With the NHS pledging to be net zero by 2040, the Hand therapy team at Chelsea and Westminster hospital have been focusing quality improvement projects on increasing sustainability. Realising that traditional splinting materials produce a significant amount of landfill waste and greenhouse gases, the team is gradually replacing plastics with a biodegradable and reusable alternative. The response from the hospital, the Trust, and patients has been extremely positive.
The project lead by Zoë Thompson, a Specialist Occupational Therapist in Hand therapy and Green Champion, aims to significantly reduce the amount of non-green products and materials used for splinting in her hand therapy unit. The goals align with the Greener NHS initiative, but the original spark for making a change came from Thompson’s own passion for the environment. Hand therapists create splints to help patients with a variety of hand injuries and long-term conditions. Traditionally these splints are created using thermoplastics, which are both non-recyclables, take hundreds of years to biodegrade and can leak toxins into the ground when disposed of.
“The climate crisis is a health crisis. As a health care professional, I believe it is part of our role to make changes in this area and be a visible sign to patients that we care about the long-term health of the population and planet. The best way to make change is to start where you are”, Thompson explains.
Finding greener alternatives
When Zoë Thompson began the project in March 2021 to replace plastics with greener alternatives, minimal green options for hand therapy, splinting, and casting were in use at the hospital. However, a wood-based biodegradable and heat-mouldable material called Woodcast had been trialled in the department a few years earlier. It was introduced to the department by Thompsons colleague Hayley Fay.
“It had been challenging for the team to embrace the change. Therefore, we did not pursue it further” explains Thompson, “However, climate consciousness has increased over the last few years and the timing was right this time around with the whole team keen to support the transition.”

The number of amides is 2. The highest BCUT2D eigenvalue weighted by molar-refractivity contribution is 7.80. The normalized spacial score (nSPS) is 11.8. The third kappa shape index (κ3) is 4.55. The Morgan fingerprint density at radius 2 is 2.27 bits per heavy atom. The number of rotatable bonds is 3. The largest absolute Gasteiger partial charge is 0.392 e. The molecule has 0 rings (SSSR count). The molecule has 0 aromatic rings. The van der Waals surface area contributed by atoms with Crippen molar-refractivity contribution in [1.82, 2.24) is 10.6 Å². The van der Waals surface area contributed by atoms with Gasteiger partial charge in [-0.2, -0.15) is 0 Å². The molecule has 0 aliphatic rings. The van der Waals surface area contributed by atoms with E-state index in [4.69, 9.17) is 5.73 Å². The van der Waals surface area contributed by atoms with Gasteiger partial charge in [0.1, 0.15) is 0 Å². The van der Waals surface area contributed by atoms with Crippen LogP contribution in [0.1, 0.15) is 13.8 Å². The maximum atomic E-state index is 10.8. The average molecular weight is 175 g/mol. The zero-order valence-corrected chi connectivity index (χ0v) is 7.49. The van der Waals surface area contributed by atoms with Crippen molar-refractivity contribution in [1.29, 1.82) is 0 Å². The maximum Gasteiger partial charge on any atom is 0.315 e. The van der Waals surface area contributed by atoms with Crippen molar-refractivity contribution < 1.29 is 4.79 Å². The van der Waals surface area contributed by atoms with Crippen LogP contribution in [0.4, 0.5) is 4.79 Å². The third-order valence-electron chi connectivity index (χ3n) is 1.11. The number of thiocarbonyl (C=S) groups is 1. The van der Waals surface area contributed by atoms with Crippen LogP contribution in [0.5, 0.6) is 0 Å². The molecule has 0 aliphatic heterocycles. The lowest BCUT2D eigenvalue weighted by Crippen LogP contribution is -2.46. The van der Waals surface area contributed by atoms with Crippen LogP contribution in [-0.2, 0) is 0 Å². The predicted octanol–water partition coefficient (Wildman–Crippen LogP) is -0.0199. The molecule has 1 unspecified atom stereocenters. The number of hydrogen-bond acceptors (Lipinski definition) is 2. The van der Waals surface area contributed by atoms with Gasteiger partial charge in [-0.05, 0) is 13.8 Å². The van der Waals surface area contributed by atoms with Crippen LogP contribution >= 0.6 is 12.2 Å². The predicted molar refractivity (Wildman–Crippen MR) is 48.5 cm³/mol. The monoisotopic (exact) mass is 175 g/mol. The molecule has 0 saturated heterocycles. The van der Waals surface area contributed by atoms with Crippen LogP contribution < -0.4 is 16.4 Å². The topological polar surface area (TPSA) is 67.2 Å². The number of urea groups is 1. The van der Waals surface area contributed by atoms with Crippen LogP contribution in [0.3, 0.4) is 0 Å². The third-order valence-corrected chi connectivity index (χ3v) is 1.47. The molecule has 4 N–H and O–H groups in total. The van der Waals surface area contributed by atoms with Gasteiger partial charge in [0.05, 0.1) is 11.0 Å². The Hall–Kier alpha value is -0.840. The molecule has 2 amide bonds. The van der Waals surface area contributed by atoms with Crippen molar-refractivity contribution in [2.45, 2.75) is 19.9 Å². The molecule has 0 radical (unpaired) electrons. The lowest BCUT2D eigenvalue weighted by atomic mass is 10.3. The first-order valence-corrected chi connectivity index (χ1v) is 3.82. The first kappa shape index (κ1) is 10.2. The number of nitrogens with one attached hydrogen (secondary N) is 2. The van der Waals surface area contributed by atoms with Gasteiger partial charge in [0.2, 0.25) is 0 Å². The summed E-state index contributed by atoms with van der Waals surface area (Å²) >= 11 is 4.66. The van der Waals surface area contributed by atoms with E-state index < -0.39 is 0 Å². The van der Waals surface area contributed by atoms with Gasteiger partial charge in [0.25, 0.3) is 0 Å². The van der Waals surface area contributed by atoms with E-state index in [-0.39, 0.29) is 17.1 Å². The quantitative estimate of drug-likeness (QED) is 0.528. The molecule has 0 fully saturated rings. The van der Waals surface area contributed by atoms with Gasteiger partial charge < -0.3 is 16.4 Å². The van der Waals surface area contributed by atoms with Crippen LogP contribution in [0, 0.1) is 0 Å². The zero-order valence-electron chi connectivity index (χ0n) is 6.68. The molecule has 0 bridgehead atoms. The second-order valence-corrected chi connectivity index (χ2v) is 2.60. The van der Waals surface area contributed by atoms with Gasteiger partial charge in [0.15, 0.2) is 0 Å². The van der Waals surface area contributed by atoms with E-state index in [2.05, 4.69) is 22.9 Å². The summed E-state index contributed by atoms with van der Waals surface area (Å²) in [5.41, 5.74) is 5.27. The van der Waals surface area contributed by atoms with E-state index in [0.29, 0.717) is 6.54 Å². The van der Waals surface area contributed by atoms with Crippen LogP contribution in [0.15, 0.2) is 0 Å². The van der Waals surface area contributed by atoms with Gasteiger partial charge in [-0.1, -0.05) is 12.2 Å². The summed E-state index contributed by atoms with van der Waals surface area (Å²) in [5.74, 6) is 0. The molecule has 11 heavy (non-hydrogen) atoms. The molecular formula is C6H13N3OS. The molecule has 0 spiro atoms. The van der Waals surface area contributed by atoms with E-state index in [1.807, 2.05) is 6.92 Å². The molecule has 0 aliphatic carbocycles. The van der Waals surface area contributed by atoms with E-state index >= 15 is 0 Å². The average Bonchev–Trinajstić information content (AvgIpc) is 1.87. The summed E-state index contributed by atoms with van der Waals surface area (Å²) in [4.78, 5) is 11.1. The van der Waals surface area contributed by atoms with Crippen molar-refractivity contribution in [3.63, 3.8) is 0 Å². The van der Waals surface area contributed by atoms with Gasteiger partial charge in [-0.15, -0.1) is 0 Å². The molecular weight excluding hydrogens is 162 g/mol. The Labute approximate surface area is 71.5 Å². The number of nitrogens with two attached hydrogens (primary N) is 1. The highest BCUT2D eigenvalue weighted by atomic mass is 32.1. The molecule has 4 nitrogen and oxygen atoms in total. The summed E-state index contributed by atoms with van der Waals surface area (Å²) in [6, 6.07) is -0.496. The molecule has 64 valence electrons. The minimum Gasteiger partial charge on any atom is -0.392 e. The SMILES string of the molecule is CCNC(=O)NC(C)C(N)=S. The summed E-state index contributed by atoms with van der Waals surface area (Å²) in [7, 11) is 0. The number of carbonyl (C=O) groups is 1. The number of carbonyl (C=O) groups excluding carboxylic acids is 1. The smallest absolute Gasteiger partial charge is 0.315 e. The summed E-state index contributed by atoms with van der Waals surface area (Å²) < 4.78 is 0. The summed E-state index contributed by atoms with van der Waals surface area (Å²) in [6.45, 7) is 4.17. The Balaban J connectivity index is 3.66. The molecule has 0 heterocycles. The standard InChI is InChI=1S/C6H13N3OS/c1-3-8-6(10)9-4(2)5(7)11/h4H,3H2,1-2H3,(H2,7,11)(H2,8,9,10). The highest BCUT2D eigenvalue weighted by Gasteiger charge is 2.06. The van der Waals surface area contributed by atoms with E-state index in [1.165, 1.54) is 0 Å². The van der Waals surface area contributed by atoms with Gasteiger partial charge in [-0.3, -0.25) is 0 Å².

The material is made from aspen-wood and biopolymers and has been used in casting and splinting for a decade. In fact, it was already in use in other hand therapy units.
“I gathered feedback from other therapists to ensure this time around our team could overcome previous challenges. We trialled it again and found it so easy to use and natural! I brought the material in, and our team has used it since June 2021”, Thompson recounts.
No compromises on patient comfort, safety, or care quality
The splint can be reheated and refitted on the same patient multiple times and sorted in biowaste after they have healed. The team has also now been made aware of another green product called UCAST. They are currently trialling the product, which is fast to apply and very comfortable for the patient to wear in addition to being sustainable.
“Reactions from patients have been extremely positive. We completed a survey in September 2021 to ensure patients were happy with the comfort of the material; it is not about making compromises at all. 84% of patients reported that using biodegradable materials was important to them. Visibility of this project is key as it inspires others to make the changes they can too”, Thompson says.
Speaking out for greener healthcare
The whole Hand Therapy team at Chelsea and Westminster has been instrumental in this project led by Thompson, from helping with gaining funding for the new equipment needed to measuring the plastic waste to monitor its reduction.
This project has highlighted the greener cause internally and within the Trust. A recent data analysis has shown that the thermoplastic waste has been reduced by 54 % following the introduction of Woodcast. The goal is to continue to increase this percentage.
In June 2022, Zoë Thompson takes her initiative outside her unit and hospital as well. She is going to speak in a high-profile hand therapy and hand surgery conference IFSSH about greener splinting solutions and reducing plastics waste from splinting. The goal is to spread the knowledge and let others know there are effortless ways to provide highest quality care while also having a positive impact on the environment. “This event is a great opportunity to speak about a subject that I am passionate about, and that no one else has really talked a lot about before. My whole team are looking forward to sharing this project and its success, an example that NHS grassroot level initiatives can really have a big impact.”
Would you like to hear Zoë speak about greener splinting and sustainable healthcare? Register for the event here.